Currently, one of the biggest challenges in microbial and ecosystem ecology is to develop conceptual models that organize the growing body of information on environmental microbiology into a clear mechanistic framework with a direct link to ecosystem processes. Doing so will enable development of testable hypotheses to better direct future research and increase understanding of key constraints on biogeochemical networks. Although the understanding of phenotypic and genotypic diversity of microorganisms in the environment is rapidly accumulating, how controls on microbial physiology ultimately affect biogeochemical fluxes remains poorly understood. We propose that insight into constraints on biogeochemical cycles can be achieved by a more rigorous evaluation of microbial community biomass composition within the context of ecological stoichiometry. Multiple recent studies have pointed to microbial biomass stoichiometry as an important determinant of when microorganisms retain or recycle mineral nutrients. We identify the relevant cellular components that most likely drive changes in microbial biomass stoichiometry by defining a conceptual model rooted in ecological stoichiometry. More importantly, we show how X-ray microanalysis (XRMA), nanoscale secondary ion mass spectroscopy (NanoSIMS), Raman microspectroscopy, and in situ hybridization techniques (for example, FISH) can be applied in concert to allow for direct empirical evaluation of the proposed conceptual framework. This approach links an important piece of the ecological literature, ecological stoichiometry, with the molecular front of the microbial revolution, in an attempt to provide new insight into how microbial physiology could constrain ecosystem processes.

  9. Ordering microbial diversity into ecologically and genetically cohesive units.

    PubMed

    Shapiro, B Jesse; Polz, Martin F

    2014-05-01

    We propose that microbial diversity must be viewed in light of gene flow and selection, which define units of genetic similarity, and of phenotype and ecological function, respectively. We discuss to what extent ecological and genetic units overlap to form cohesive populations in the wild, based on recent evolutionary modeling and on evidence from some of the first microbial populations studied with genomics. These show that if recombination is frequent and selection moderate, ecologically adaptive mutations or genes can spread within populations independently of their original genomic background (gene-specific sweeps). Alternatively, if the effect of recombination is smaller than selection, genome-wide selective sweeps should occur. In both cases, however, distinct units of overlapping ecological and genotypic similarity will form if microgeographic separation, likely involving ecological tradeoffs, induces barriers to gene flow. These predictions are supported by (meta)genomic data, which suggest that a 'reverse ecology' approach, in which genomic and gene flow information is used to make predictions about the nature of ecological units, is a powerful approach to ordering microbial diversity.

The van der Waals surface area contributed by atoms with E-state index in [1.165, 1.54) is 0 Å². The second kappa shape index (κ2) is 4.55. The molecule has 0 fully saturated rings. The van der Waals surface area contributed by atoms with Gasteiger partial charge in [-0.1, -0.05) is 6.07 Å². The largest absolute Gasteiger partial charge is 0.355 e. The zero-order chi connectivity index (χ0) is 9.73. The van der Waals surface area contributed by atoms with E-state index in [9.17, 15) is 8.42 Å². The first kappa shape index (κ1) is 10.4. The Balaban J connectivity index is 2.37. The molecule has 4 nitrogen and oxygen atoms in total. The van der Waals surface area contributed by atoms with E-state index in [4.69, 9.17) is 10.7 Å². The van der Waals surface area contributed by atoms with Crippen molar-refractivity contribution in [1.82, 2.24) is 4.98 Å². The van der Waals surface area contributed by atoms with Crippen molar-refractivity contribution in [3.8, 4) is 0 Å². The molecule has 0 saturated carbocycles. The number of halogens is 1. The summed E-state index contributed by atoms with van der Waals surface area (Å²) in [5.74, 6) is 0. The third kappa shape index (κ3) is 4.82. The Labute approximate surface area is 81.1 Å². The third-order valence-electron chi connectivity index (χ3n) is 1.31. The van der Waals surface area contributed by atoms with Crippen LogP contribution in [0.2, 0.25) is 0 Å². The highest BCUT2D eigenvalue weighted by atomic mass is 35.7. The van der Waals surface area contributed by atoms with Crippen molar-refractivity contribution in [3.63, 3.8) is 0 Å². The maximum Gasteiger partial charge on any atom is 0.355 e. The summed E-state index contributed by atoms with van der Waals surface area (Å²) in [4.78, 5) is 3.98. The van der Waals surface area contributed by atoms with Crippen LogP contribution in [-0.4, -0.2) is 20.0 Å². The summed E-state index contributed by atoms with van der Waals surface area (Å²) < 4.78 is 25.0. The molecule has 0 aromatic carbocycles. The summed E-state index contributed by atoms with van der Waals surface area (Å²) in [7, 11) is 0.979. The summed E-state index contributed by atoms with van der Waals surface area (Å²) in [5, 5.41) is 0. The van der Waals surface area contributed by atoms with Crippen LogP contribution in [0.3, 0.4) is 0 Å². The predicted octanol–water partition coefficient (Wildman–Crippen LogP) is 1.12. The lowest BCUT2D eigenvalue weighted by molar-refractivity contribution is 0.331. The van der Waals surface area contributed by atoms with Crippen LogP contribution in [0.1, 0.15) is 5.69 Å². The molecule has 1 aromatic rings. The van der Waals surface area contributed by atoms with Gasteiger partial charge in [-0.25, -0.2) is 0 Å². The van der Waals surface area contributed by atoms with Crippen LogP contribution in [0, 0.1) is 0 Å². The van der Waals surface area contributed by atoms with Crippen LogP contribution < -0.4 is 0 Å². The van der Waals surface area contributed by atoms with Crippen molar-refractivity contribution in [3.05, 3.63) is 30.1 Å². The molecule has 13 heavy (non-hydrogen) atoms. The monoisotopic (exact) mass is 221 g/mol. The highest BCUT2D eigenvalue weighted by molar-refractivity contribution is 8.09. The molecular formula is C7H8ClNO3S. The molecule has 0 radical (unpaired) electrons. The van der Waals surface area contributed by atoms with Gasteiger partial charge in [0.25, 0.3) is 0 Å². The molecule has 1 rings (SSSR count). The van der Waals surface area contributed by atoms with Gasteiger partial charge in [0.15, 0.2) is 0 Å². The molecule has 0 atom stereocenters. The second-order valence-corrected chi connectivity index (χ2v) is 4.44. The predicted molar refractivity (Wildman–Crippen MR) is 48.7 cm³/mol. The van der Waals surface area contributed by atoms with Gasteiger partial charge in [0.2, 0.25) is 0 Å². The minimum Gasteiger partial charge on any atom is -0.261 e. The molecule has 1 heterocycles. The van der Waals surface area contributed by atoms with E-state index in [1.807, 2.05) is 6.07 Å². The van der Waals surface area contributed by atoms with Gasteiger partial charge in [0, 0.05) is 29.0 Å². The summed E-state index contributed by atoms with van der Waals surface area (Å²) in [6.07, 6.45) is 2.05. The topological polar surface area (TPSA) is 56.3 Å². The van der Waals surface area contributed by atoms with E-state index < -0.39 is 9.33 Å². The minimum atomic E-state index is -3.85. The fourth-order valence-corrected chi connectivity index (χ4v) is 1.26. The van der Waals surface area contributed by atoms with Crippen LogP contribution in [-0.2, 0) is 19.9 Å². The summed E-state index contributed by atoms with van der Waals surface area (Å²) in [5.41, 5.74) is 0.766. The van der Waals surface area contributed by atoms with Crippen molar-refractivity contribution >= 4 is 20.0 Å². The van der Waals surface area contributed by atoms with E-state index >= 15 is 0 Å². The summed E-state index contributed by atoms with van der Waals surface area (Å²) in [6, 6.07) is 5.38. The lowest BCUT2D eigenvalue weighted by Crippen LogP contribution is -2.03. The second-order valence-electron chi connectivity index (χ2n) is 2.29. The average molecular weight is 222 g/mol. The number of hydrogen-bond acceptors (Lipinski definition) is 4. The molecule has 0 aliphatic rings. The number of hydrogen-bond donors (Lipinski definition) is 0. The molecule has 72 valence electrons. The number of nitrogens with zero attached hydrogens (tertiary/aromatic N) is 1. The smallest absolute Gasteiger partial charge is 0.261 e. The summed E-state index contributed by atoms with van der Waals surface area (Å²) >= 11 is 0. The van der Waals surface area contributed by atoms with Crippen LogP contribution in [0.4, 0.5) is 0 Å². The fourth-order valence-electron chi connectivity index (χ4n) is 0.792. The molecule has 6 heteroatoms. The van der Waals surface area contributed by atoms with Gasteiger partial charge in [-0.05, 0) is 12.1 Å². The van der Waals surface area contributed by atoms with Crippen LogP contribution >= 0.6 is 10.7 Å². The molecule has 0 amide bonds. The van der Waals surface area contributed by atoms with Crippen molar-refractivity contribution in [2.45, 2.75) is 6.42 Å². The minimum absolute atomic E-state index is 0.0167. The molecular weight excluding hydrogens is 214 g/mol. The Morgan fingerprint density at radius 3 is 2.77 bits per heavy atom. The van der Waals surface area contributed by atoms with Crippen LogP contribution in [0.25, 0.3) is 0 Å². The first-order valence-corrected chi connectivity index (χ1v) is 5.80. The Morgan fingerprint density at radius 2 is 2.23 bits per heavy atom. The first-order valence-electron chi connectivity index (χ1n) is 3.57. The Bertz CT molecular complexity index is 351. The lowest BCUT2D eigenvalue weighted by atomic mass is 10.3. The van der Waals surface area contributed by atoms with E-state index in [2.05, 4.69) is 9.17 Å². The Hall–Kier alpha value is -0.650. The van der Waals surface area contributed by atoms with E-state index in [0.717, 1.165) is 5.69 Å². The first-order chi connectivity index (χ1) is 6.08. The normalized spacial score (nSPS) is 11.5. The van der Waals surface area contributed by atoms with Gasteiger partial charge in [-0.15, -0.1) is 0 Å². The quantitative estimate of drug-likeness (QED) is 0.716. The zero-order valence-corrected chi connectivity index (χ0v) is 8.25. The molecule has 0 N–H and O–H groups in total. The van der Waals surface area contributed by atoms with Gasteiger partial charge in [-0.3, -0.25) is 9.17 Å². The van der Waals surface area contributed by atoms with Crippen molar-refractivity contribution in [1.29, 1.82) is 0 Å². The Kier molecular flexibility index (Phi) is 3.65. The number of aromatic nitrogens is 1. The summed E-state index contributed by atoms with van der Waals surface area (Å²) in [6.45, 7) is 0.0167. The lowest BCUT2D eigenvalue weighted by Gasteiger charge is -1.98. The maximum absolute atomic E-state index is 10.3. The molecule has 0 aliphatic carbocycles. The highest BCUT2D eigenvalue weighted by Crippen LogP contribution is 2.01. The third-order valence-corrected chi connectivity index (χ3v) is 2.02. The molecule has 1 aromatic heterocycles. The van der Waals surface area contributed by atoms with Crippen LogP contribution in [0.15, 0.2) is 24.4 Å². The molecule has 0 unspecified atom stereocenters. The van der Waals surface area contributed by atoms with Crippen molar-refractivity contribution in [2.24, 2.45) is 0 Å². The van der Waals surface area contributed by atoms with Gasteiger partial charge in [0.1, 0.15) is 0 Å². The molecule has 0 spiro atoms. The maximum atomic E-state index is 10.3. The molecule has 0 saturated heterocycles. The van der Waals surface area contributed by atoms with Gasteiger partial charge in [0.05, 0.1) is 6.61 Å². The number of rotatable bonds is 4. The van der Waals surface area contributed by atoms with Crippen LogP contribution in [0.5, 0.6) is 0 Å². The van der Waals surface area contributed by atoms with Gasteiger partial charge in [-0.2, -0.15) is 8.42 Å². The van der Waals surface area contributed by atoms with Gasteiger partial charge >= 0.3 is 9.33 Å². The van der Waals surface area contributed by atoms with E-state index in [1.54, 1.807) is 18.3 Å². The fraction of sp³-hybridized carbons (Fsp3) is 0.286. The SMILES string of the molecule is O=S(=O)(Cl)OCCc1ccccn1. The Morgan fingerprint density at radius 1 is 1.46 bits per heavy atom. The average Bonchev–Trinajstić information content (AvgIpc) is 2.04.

10. Sparse and compositionally robust inference of microbial ecological networks.

    PubMed

    Kurtz, Zachary D; Müller, Christian L; Miraldi, Emily R; Littman, Dan R; Blaser, Martin J; Bonneau, Richard A

    2015-05-01

    16S ribosomal RNA (rRNA) gene and other environmental sequencing techniques provide snapshots of microbial communities, revealing phylogeny and the abundances of microbial populations across diverse ecosystems. While changes in microbial community structure are demonstrably associated with certain environmental conditions (from metabolic and immunological health in mammals to ecological stability in soils and oceans), identification of underlying mechanisms requires new statistical tools, as these datasets present several technical challenges. First, the abundances of microbial operational taxonomic units (OTUs) from amplicon-based datasets are compositional. Counts are normalized to the total number of counts in the sample. Thus, microbial abundances are not independent, and traditional statistical metrics (e.g., correlation) for the detection of OTU-OTU relationships can lead to spurious results. Secondly, microbial sequencing-based studies typically measure hundreds of OTUs on only tens to hundreds of samples; thus, inference of OTU-OTU association networks is severely under-powered, and additional information (or assumptions) are required for accurate inference. Here, we present SPIEC-EASI (SParse InversE Covariance Estimation for Ecological Association Inference), a statistical method for the inference of microbial ecological networks from amplicon sequencing datasets that addresses both of these issues. SPIEC-EASI combines data transformations developed for compositional data analysis with a graphical model inference framework that assumes the underlying ecological association network is sparse. To reconstruct the network, SPIEC-EASI relies on algorithms for sparse neighborhood and inverse covariance selection. To provide a synthetic benchmark in the absence of an experimentally validated gold-standard network, SPIEC-EASI is accompanied by a set of computational tools to generate OTU count data from a set of diverse underlying network topologies. SPIEC